This large group of beneficiaries whose benefits are not subject to taxation had average net worth of $137,400 and median net worth of $74,000 in 1997. If one looks just at financial assets, this group had average financial assets of $49,400 and median financial assets of only $11,000.
The average income of this group was $17,000. Its median income was $15,000.
Other Potential Uses of the Funds
The proposed tax cut would cost $17 billion a year by 2010. For such an amount, Congress could provide significant assistance to most of the four-fifths of Social Security beneficiaries who would receive nothing from the proposed tax cut related to the taxation of Social Security benefits.
- These resources could be used for such purposes as helping to finance a Medicare prescription drug benefit or a benefit relating to long-term care.
- Alternatively, a portion of these resources could be used to reduce income taxes for middle-income seniors, such as by doubling the additional standard deduction in the federal income tax for individuals who are 65 and over or blind. Doubling the deduction from the current $1,100 to $2,200 for singles, and from $1,700 to $3,400 for couples, would cost about $4 billion in 2010 about one-fourth the cost of repealing the 1993 provision related to the taxation of Social Security benefits.
Yet it would benefit more than 15 million elderly taxpayers, a larger number than would benefit from repeal of the 1993 provision, with most of the benefits going to middle-income elderly people who would receive no benefit from the repeal legislation. Moreover, substantial funds would be left over for various other measures that could assist elderly and disabled individuals.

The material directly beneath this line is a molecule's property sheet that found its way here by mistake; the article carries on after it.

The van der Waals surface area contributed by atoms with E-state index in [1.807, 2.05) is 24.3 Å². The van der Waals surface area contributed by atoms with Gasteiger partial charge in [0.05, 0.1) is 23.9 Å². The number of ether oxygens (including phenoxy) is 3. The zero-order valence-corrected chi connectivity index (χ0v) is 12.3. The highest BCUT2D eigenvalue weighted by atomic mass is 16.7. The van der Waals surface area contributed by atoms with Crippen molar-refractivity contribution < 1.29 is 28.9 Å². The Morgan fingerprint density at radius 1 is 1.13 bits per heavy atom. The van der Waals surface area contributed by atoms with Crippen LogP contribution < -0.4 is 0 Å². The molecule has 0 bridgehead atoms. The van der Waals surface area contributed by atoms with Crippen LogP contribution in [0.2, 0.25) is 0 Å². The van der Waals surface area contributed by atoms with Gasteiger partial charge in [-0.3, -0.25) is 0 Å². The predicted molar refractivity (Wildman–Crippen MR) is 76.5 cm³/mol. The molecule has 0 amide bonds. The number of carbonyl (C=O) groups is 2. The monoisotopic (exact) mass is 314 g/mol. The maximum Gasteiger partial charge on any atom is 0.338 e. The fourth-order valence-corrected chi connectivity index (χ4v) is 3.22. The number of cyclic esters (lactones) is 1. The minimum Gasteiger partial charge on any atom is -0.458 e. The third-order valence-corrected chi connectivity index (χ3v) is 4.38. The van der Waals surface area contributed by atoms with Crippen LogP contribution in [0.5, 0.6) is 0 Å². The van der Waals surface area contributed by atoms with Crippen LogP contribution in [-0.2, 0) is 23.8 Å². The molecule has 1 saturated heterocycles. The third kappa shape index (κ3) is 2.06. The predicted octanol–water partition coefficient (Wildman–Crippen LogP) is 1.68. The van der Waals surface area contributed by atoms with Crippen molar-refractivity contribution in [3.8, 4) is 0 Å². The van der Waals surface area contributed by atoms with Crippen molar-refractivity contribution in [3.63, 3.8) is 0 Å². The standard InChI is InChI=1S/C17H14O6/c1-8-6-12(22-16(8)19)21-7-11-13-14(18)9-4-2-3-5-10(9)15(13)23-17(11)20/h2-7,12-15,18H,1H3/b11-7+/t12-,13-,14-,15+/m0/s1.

- For example, some of these resources could be used to reduce the high rate of poverty that persists among some groups of seniors such as elderly women living alone, a group that has a poverty rate nearly as high as the child poverty rate. One way to do that would be to make some overdue benefit adjustments in the Supplemental Security Income program, the program created under President Nixon that provides cash assistance to elderly and disabled individuals and couples who remain poor despite Social Security. Steps could be taken to recapture the ground lost to inflation in the past quarter century by the lack of an inflation adjustment in a key aspect of SSI that is used to help determine benefits for low-income retired workers (disproportionally women) who receive modest Social Security checks that leave them well below the poverty line. Restoring this aspect of the benefit structure to the same level of purchasing power it provided under President Nixon (a step that also would extend Medicaid coverage to some elderly and disabled people whose incomes are too high to qualify for it even though they are below the poverty line) would cost about $6 billion a year in 2010.